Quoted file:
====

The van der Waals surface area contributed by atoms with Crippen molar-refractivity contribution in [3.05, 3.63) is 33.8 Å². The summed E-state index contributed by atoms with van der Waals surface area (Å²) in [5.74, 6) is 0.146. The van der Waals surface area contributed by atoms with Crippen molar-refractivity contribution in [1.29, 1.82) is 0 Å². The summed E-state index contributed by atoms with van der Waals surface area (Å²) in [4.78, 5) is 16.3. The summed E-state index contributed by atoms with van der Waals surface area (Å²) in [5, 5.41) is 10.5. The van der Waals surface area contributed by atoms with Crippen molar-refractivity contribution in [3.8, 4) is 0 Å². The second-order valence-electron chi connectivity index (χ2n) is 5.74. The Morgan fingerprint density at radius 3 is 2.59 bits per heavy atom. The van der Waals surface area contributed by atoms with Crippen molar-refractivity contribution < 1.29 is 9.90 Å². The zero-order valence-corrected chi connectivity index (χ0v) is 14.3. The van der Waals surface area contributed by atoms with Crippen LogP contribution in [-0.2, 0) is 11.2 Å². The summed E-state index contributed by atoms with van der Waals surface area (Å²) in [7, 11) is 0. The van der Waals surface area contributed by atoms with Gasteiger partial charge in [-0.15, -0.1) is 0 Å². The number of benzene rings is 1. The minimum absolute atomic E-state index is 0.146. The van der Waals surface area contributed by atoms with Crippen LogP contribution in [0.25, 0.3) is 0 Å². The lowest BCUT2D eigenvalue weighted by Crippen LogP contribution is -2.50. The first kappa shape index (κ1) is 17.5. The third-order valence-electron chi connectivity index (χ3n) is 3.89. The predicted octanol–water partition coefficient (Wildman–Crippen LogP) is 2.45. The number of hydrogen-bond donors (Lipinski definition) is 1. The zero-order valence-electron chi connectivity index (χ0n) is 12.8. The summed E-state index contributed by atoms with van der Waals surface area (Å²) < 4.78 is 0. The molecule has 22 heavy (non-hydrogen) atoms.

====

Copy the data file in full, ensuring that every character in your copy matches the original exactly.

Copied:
The van der Waals surface area contributed by atoms with Crippen molar-refractivity contribution in [3.05, 3.63) is 33.8 Å². The summed E-state index contributed by atoms with van der Waals surface area (Å²) in [5.74, 6) is 0.146. The van der Waals surface area contributed by atoms with Crippen molar-refractivity contribution in [1.29, 1.82) is 0 Å². The summed E-state index contributed by atoms with van der Waals surface area (Å²) in [4.78, 5) is 16.3. The summed E-state index contributed by atoms with van der Waals surface area (Å²) in [5, 5.41) is 10.5. The van der Waals surface area contributed by atoms with Crippen molar-refractivity contribution in [3.8, 4) is 0 Å². The second-order valence-electron chi connectivity index (χ2n) is 5.74. The Morgan fingerprint density at radius 3 is 2.59 bits per heavy atom. The van der Waals surface area contributed by atoms with Crippen molar-refractivity contribution < 1.29 is 9.90 Å². The zero-order valence-corrected chi connectivity index (χ0v) is 14.3. The van der Waals surface area contributed by atoms with Crippen LogP contribution in [-0.2, 0) is 11.2 Å². The summed E-state index contributed by atoms with van der Waals surface area (Å²) in [7, 11) is 0. The van der Waals surface area contributed by atoms with Gasteiger partial charge in [-0.15, -0.1) is 0 Å². The number of benzene rings is 1. The minimum absolute atomic E-state index is 0.146. The van der Waals surface area contributed by atoms with Crippen LogP contribution in [0.25, 0.3) is 0 Å². The lowest BCUT2D eigenvalue weighted by Crippen LogP contribution is -2.50. The first kappa shape index (κ1) is 17.5. The third-order valence-electron chi connectivity index (χ3n) is 3.89. The predicted octanol–water partition coefficient (Wildman–Crippen LogP) is 2.45. The number of hydrogen-bond donors (Lipinski definition) is 1. The zero-order valence-electron chi connectivity index (χ0n) is 12.8. The summed E-state index contributed by atoms with van der Waals surface area (Å²) < 4.78 is 0. The molecule has 22 heavy (non-hydrogen) atoms.